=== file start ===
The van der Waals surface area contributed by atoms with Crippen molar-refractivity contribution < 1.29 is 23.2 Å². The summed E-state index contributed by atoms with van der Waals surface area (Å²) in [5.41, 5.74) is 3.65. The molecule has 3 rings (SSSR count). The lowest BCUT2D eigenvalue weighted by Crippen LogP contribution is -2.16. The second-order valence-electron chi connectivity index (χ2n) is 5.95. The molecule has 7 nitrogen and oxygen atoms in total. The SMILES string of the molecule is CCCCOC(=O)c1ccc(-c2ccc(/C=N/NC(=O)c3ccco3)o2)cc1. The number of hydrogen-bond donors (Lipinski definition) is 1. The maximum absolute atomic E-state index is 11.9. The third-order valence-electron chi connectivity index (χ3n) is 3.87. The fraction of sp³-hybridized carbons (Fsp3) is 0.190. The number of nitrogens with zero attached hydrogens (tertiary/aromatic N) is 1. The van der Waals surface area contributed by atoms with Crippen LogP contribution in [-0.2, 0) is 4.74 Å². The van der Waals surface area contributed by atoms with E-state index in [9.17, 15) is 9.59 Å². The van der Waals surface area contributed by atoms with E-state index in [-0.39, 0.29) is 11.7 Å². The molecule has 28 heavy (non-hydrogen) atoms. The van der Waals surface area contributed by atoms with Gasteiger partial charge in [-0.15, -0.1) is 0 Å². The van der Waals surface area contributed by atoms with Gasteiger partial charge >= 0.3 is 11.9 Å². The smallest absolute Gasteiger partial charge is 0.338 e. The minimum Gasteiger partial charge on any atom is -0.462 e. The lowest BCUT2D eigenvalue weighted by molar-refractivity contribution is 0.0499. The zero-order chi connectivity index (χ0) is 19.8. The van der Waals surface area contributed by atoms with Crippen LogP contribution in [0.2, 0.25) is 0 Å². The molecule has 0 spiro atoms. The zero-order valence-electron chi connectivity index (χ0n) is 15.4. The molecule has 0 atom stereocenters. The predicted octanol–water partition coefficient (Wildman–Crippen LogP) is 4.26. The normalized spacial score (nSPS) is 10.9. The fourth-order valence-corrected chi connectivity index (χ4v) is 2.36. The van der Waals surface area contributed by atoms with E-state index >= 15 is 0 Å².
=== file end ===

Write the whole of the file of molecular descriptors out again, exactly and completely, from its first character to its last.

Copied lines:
The van der Waals surface area contributed by atoms with Crippen molar-refractivity contribution < 1.29 is 23.2 Å². The summed E-state index contributed by atoms with van der Waals surface area (Å²) in [5.41, 5.74) is 3.65. The molecule has 3 rings (SSSR count). The lowest BCUT2D eigenvalue weighted by Crippen LogP contribution is -2.16. The second-order valence-electron chi connectivity index (χ2n) is 5.95. The molecule has 7 nitrogen and oxygen atoms in total. The SMILES string of the molecule is CCCCOC(=O)c1ccc(-c2ccc(/C=N/NC(=O)c3ccco3)o2)cc1. The number of hydrogen-bond donors (Lipinski definition) is 1. The maximum absolute atomic E-state index is 11.9. The third-order valence-electron chi connectivity index (χ3n) is 3.87. The fraction of sp³-hybridized carbons (Fsp3) is 0.190. The number of nitrogens with zero attached hydrogens (tertiary/aromatic N) is 1. The van der Waals surface area contributed by atoms with Crippen LogP contribution in [-0.2, 0) is 4.74 Å². The van der Waals surface area contributed by atoms with E-state index in [9.17, 15) is 9.59 Å². The van der Waals surface area contributed by atoms with E-state index in [-0.39, 0.29) is 11.7 Å². The molecule has 28 heavy (non-hydrogen) atoms. The van der Waals surface area contributed by atoms with Gasteiger partial charge in [-0.15, -0.1) is 0 Å². The van der Waals surface area contributed by atoms with Gasteiger partial charge >= 0.3 is 11.9 Å². The smallest absolute Gasteiger partial charge is 0.338 e. The minimum Gasteiger partial charge on any atom is -0.462 e. The lowest BCUT2D eigenvalue weighted by molar-refractivity contribution is 0.0499. The zero-order chi connectivity index (χ0) is 19.8. The van der Waals surface area contributed by atoms with Crippen LogP contribution in [0.2, 0.25) is 0 Å². The molecule has 0 spiro atoms. The zero-order valence-electron chi connectivity index (χ0n) is 15.4. The molecule has 0 atom stereocenters. The predicted octanol–water partition coefficient (Wildman–Crippen LogP) is 4.26. The normalized spacial score (nSPS) is 10.9. The fourth-order valence-corrected chi connectivity index (χ4v) is 2.36. The van der Waals surface area contributed by atoms with E-state index >= 15 is 0 Å².